A subrogee stands in the shoes of its subrogor. See, e.g., United States v. Munsey Trust Co., 332 U.S. 234, 242, 67 S. Ct. 1599, 1603, 91 L. Ed. 2022 (1947); Aaacon Auto Transport v. State Farm Mutual Automobile Insurance Co., 537 F.2d 648, 652 (2d Cir. 1976); Hartford Accident and Indemnity Co. v. First National Bank & Trust Co. of Tulsa, Okl., 287 F.2d 69, 72 (10th Cir. 1961). The subrogee's action is derivative and is subject to whatever defenses the third party has against the subrogor. Great American Insurance Co. v. United States, 575 F.2d 1031, 1034 (2d Cir. 1978); Hartford Accident and Indemnity Co. v. First National Bank & Trust Co. of Tulsa, Okl., supra at 72; Williams v. Globe Indemnity Co., 507 F.2d 837, 839 (8th Cir. 1974), cert. denied, 421 U.S. 948, 95 S. Ct. 1679, 44 L. Ed. 2d 101 (1975); Tursair Executive Aircraft Services, Inc. v. United States, 383 F.2d 381 (5th Cir. 1967).

 I find that, under the circumstances of this case, Decker would have a valid defense against a claim by HS to recover any part of the loss allegedly due to his misconduct. Accordingly, Hartford's third-party claim as subrogee must fail.

 Decker is a defendant in this action because of a conflict of interest that arose because the same counsel represented both HS and Decker. One result of this dual representation was that when it was time to discuss settlement, Decker was not consulted as an involved client should be. This is understandable from a practical standpoint, since Decker was getting a "free ride" and would not be called upon to contribute to the settlement.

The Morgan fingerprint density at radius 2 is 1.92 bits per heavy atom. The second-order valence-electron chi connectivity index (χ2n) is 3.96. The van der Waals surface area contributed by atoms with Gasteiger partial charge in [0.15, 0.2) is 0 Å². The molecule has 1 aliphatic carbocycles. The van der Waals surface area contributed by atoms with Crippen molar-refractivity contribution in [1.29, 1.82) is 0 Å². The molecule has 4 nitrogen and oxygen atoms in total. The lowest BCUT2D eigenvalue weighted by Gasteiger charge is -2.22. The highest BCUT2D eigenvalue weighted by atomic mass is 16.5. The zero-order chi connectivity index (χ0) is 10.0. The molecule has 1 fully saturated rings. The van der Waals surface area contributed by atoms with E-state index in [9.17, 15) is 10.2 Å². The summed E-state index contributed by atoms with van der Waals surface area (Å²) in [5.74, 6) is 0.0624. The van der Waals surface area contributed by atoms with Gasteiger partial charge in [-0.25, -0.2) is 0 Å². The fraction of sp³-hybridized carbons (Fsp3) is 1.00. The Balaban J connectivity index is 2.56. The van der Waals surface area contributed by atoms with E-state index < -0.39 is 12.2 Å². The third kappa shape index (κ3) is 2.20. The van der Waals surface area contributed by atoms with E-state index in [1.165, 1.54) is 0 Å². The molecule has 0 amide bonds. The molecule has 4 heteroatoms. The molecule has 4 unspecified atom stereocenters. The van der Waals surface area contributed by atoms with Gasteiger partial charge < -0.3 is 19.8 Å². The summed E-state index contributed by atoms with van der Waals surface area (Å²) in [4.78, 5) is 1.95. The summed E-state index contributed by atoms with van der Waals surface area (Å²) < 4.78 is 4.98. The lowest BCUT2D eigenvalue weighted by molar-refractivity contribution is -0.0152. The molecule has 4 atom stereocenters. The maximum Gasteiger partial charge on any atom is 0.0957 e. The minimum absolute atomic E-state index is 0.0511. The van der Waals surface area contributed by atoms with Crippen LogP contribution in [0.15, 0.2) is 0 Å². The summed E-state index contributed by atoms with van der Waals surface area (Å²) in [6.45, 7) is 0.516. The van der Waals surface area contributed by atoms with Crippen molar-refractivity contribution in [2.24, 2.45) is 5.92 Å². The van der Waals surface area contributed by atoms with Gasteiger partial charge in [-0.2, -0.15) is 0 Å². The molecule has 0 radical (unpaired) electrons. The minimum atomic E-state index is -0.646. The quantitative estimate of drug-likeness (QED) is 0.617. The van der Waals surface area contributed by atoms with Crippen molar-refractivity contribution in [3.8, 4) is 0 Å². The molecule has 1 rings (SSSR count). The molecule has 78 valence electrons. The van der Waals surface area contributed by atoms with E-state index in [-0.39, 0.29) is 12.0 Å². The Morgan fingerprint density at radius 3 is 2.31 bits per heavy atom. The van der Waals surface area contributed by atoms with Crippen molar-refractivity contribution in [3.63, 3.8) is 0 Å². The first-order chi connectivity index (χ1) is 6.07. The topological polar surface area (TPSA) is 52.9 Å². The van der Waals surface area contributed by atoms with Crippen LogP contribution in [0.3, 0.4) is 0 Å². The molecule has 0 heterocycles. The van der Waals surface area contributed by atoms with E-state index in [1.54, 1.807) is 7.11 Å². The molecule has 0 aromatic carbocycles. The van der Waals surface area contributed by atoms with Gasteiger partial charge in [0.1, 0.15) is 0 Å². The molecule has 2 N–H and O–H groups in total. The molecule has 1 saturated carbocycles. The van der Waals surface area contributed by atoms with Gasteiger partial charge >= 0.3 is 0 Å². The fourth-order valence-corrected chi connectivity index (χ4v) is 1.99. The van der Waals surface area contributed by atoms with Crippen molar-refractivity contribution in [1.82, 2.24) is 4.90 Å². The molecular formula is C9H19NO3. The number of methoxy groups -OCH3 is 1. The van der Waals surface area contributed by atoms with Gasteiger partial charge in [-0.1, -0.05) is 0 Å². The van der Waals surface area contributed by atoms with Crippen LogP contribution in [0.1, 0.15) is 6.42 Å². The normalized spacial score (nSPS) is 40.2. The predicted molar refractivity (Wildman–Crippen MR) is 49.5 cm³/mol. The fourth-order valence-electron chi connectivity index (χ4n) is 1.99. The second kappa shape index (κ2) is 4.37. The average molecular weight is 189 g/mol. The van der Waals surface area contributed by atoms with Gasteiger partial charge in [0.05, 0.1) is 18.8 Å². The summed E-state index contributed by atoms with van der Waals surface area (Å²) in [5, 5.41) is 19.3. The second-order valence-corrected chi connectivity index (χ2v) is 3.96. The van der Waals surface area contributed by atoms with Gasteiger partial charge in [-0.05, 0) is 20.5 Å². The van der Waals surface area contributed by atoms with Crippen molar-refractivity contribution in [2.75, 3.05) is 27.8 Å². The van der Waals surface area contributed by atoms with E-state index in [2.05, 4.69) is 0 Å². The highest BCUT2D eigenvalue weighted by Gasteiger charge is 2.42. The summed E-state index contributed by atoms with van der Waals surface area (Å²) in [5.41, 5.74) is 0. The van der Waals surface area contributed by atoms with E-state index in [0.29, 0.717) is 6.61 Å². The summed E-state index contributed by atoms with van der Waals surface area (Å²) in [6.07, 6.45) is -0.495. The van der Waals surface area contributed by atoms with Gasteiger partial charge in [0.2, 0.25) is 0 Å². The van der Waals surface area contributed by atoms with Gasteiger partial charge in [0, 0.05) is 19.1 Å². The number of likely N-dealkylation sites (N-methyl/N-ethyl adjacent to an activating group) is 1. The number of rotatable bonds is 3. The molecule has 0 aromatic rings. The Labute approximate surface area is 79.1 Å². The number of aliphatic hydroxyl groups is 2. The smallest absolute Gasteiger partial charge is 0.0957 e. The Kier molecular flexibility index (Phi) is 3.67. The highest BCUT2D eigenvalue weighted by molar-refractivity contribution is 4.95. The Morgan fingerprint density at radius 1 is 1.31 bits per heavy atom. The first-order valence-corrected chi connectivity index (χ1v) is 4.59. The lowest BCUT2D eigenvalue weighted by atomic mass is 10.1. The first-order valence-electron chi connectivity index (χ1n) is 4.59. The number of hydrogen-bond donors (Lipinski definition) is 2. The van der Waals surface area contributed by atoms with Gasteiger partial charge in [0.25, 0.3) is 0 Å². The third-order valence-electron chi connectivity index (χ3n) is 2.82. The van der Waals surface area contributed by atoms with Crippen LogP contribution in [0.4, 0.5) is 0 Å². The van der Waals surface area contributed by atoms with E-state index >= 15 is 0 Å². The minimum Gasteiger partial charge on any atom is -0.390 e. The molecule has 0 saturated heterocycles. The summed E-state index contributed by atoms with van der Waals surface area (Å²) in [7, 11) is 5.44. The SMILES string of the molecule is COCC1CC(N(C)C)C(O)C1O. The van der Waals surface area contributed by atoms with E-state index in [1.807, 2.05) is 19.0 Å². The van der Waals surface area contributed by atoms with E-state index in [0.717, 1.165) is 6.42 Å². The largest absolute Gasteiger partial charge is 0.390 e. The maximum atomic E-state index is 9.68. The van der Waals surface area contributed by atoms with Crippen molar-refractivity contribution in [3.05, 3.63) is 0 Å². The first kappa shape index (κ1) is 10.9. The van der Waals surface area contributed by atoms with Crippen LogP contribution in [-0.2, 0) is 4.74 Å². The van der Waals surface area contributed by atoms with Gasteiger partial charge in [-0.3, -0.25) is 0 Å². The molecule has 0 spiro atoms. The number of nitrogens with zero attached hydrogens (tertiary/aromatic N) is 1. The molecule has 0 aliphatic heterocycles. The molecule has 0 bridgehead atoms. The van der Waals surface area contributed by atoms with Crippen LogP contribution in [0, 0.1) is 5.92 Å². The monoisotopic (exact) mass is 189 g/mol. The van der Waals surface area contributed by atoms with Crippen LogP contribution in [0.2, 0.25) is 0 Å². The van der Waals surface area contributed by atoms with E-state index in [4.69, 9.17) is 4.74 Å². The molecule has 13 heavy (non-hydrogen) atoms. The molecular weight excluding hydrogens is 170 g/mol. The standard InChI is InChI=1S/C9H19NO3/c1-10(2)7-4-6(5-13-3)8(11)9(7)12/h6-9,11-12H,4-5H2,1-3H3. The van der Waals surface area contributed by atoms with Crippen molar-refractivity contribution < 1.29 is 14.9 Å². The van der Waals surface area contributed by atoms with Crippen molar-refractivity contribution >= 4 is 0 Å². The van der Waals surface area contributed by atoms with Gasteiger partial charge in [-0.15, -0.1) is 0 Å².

However, HS's generosity in defending its employee cannot excuse its failure properly to protect Decker's interests. Decker's nominal approval of the settlement was clearly not an informed decision made in his own best interest.

 He was never told that HS would seek reimbursement from Hartford on the fidelity clause of its bond based on a claim that Decker was guilty of misconduct. He was never told that in such situation he might be open to liability to Hartford under the latter's right of subrogation. If this had been explained to him he would never have consented to the settlement since he stoutly maintained his innocence. Certainly no independent lawyer knowing of these possibilities would have permitted such a settlement to be approved without obtaining a release from HS. And no release was ever given to Decker.

 Hartford's claim or defense would be that HS's activities interfered with Hartford's rights as subrogee, and therefore relieved Hartford of any obligation to HS under its bond. See Michael, supra at 672.

 However, since the refusal to defend has the same effect as a formal denial of liability, this claim is not available to Hartford in this case. Cf. Bunge Corp. v. London and Overseas Insurance Co., 394 F.2d 496 (2d Cir. 1968). Furthermore, I cannot find any argument by Hartford suggesting prejudice in this specific area.

 The third-party claim is dismissed.

 This opinion constitutes the findings of fact and conclusions of law required by Fed.R.Civ.P. 52(a).

 So ordered.